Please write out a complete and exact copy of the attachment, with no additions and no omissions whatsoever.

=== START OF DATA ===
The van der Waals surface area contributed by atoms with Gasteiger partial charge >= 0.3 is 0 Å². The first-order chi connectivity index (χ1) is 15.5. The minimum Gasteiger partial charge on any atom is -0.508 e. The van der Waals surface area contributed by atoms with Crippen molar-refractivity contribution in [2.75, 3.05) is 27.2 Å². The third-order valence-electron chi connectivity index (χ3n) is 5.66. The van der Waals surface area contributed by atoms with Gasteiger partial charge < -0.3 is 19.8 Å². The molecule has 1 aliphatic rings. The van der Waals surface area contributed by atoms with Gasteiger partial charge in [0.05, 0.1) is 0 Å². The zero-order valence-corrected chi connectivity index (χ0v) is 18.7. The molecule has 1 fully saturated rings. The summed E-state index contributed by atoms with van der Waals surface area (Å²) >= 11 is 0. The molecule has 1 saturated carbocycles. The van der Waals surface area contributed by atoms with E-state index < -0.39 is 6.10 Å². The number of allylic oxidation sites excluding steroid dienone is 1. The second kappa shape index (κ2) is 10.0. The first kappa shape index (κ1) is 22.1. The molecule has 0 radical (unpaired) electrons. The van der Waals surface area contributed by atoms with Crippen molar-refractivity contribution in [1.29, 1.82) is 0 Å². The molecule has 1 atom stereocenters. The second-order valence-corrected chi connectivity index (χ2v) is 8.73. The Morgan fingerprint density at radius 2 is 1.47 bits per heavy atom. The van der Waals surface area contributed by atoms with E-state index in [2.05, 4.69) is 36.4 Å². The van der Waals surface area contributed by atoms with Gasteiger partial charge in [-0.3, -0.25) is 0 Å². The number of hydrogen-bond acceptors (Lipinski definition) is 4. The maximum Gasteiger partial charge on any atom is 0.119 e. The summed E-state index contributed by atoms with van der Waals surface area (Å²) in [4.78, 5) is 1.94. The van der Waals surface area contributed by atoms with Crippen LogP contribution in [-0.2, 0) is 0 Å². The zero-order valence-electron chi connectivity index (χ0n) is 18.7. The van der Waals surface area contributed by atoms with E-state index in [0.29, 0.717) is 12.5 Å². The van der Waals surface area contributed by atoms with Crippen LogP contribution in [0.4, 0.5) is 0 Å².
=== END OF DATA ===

The van der Waals surface area contributed by atoms with Gasteiger partial charge >= 0.3 is 0 Å². The first-order chi connectivity index (χ1) is 15.5. The minimum Gasteiger partial charge on any atom is -0.508 e. The van der Waals surface area contributed by atoms with Crippen molar-refractivity contribution in [2.75, 3.05) is 27.2 Å². The third-order valence-electron chi connectivity index (χ3n) is 5.66. The van der Waals surface area contributed by atoms with Gasteiger partial charge < -0.3 is 19.8 Å². The molecule has 1 aliphatic rings. The van der Waals surface area contributed by atoms with Gasteiger partial charge in [0.05, 0.1) is 0 Å². The zero-order valence-corrected chi connectivity index (χ0v) is 18.7. The molecule has 1 fully saturated rings. The summed E-state index contributed by atoms with van der Waals surface area (Å²) >= 11 is 0. The molecule has 1 saturated carbocycles. The van der Waals surface area contributed by atoms with E-state index < -0.39 is 6.10 Å². The number of allylic oxidation sites excluding steroid dienone is 1. The second kappa shape index (κ2) is 10.0. The first kappa shape index (κ1) is 22.1. The molecule has 0 radical (unpaired) electrons. The van der Waals surface area contributed by atoms with Crippen molar-refractivity contribution in [1.29, 1.82) is 0 Å². The molecule has 1 atom stereocenters. The second-order valence-corrected chi connectivity index (χ2v) is 8.73. The Morgan fingerprint density at radius 2 is 1.47 bits per heavy atom. The van der Waals surface area contributed by atoms with E-state index in [2.05, 4.69) is 36.4 Å². The van der Waals surface area contributed by atoms with Gasteiger partial charge in [-0.3, -0.25) is 0 Å². The number of hydrogen-bond acceptors (Lipinski definition) is 4. The maximum Gasteiger partial charge on any atom is 0.119 e. The summed E-state index contributed by atoms with van der Waals surface area (Å²) in [4.78, 5) is 1.94. The van der Waals surface area contributed by atoms with Crippen LogP contribution in [-0.2, 0) is 0 Å². The zero-order valence-electron chi connectivity index (χ0n) is 18.7. The van der Waals surface area contributed by atoms with E-state index in [0.29, 0.717) is 12.5 Å². The van der Waals surface area contributed by atoms with Crippen LogP contribution in [0.4, 0.5) is 0 Å².